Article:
Wednesday, May 15, 2013

the walls came tumbling down

This is the Kitchen Before, looking at the cooking area from the eating area. The open door you can see is to the dining room, and just before it is a right turn to a hallway. (You can slightly see a closet door in there).  Next to the fridge is the microwave, then a pantry before that hallway.

And this is after the first day of construction (demolition), taken from further back, so the still-existing eating area shows as well. As you can tell, the table became our sole food prep surface. Soon the 2x4's separating the kitchen from the dining room came out. The wall creating a hallway between our stairwell and living room disappeared. (The one that contained the kitchen closet seen in the first picture.) A big-ole-beam went up into the ceiling.  The cabinets and appliances were all delivered the same day, so our cars are going to get used to living outside.

As Bug slipped himself between 2x4's one morning to enter the kitchen, I told him that we should get used to the new walls and walk around them to enter the kitchen. He came back with, "I can walk through walls!  Why shouldn't I?!"  And, to that, I had no answer.

The space began to solidify for us as we gained framing, and didn't change significantly more although the electricians busted holes everywhere they looked. The drywall made the biggest difference in our ability to see what we were getting. Here is the same view of the kitchen, looking into the dining room.

I wish I'd taken "before" pictures of the dining and living rooms. I knew we were enlarging the doors to them and between them, but the change is huge. The hallway is gone, giving the living room six more feet, toward the stairs.  It looks and feels much different.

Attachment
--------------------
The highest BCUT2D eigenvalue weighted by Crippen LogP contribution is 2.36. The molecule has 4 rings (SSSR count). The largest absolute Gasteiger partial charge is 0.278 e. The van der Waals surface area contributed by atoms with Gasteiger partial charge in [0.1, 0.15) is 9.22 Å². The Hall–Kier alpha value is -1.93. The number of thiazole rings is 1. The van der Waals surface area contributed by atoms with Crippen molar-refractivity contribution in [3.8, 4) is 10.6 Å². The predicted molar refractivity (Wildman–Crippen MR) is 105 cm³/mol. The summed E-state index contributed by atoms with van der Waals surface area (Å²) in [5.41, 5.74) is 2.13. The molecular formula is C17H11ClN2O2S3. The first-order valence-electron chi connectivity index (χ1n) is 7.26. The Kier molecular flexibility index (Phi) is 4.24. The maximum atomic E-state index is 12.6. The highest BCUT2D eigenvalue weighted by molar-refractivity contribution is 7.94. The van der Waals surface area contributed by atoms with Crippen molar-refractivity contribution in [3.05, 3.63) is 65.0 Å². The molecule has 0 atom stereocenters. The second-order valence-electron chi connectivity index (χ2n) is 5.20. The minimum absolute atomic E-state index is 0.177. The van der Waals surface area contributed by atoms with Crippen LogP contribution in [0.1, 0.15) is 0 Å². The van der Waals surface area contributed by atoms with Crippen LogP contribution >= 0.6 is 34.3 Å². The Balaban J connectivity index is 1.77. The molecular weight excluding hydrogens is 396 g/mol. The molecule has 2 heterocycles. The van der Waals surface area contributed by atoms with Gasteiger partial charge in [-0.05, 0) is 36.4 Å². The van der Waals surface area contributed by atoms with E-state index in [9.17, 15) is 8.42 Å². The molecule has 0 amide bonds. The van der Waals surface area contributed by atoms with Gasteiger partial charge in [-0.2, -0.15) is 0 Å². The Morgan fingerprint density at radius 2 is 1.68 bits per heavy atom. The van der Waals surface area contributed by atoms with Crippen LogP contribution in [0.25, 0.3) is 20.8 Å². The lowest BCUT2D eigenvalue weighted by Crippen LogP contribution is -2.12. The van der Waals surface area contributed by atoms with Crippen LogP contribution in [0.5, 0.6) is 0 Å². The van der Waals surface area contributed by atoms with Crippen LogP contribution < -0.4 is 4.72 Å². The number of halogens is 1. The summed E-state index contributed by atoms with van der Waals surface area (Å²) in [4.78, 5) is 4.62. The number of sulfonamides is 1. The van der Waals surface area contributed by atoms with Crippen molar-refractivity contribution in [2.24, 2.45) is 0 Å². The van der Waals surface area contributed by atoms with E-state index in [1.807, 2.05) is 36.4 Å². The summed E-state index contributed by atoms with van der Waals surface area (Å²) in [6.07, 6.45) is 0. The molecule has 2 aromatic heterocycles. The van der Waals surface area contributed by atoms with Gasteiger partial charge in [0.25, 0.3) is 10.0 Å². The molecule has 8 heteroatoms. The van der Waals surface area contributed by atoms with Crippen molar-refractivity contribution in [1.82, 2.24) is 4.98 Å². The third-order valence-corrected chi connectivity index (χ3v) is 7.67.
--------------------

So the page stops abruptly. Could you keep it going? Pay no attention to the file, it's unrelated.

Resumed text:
Here is the view from dining to living room, before:

And now I can't get far enough away to photograph it. Suffice it to say, there is only a slight demarcation of wall and header between the rooms.

After the initial demolition, I thought we were basically through the dust stage, but I was corrected. Not only do I need to live through drywall, but the hardwoods will be sanded at some point too.  I bought more wine and chocolate.

They will patch the hardwoods where walls used to be, "feathering in" boards from areas they'll no longer be needed, such as under the cabinets. The floor guy (there's a new guy for everything) expressed concern that he wasn't going to have enough salvaged wood and that new boards can't ever match perfectly. I offered him the upstairs landing, done with the same wood.  So now our upstairs can be ripped up and dusty too! (ok, dustier.)


  1. Wine and chocolate, always good. And what an amazing house you will eventually have.

  2. I'm still envious, in spite of the dust! ;) Do you have any lath & plaster? That's what we have and I know it would be a HUGE mess! We'd probably get our ducts cleaned afterward. I'll check back with you in a year and see if it was all worthwhile. I'm betting it is.

    1. No plaster, just drywall everywhere. I suppose plaster is a new level of dust. I'm trying to relax and remember that I'll be glad (in a year!) but I'm finding it very stressful right now! (Come visit in a year.)